No. Both night and oceans would be major obstacles.
Night time can be survived by parking the glider in ridge lift but it requires a steady wind during the night. This is possible and has been demonstrated decades ago, but is only possible with the right weather conditions. To have those lined up between thermal-powered daytime flying is rather unlikely.
Oceans are too homogenous to create thermals. You will notice that when crossing a large body of water in a glider: Over water the air is calm while over land it is easy to find thermals. Why else would albatrosses resort to dynamic soaring if the much less stressful thermalling would be possible? Dynamic soaring works much less well for human-sized gliders because of the limited height of the wind shear layer above the ocean's surface. Besides, it is beyond normal human capability to fly intermittently at 3g over many hours without sleep.
If you start high enough, a large lake can be crossed since the lack of thermals means you also will not hit downdrafts and your glide ratio will be easy to predict. But no thermal will carry you high enough to hop between Pacific islands or from Scotland to Iceland, which is a nearly 1000 km overwater trip.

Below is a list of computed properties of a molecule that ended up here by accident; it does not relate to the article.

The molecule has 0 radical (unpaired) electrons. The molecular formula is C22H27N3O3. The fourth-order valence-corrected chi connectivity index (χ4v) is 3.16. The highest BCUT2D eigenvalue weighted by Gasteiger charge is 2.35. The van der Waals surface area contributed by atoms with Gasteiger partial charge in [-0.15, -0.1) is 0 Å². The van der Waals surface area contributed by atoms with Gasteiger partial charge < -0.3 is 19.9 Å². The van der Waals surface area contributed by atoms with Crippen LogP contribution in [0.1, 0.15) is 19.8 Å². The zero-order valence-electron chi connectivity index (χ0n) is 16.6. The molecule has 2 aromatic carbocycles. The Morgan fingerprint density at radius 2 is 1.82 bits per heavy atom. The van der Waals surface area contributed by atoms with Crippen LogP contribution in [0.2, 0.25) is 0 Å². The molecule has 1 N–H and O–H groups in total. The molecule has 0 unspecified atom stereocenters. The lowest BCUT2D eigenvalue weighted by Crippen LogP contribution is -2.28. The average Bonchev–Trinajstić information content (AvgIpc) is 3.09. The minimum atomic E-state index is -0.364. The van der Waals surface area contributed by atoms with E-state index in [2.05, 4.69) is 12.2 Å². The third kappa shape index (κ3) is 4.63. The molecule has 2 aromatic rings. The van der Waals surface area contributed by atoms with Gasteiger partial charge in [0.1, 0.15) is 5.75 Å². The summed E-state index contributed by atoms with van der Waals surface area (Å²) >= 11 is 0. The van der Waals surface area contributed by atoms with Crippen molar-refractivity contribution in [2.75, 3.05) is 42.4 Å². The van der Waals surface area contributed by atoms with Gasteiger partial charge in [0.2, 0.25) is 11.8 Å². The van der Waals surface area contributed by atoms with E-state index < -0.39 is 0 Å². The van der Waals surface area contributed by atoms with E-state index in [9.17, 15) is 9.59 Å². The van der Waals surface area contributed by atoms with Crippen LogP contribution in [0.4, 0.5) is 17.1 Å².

For a true circumnavigation you would need to touch the southern hemisphere and there are too many long stretches of water to plan any feasible course. Only flying across Siberia and on to Alaska, Canada and Greenland does not make it a circumnavigation. Also, I very much doubt you will find thermals over large bodies of ice and snow, too.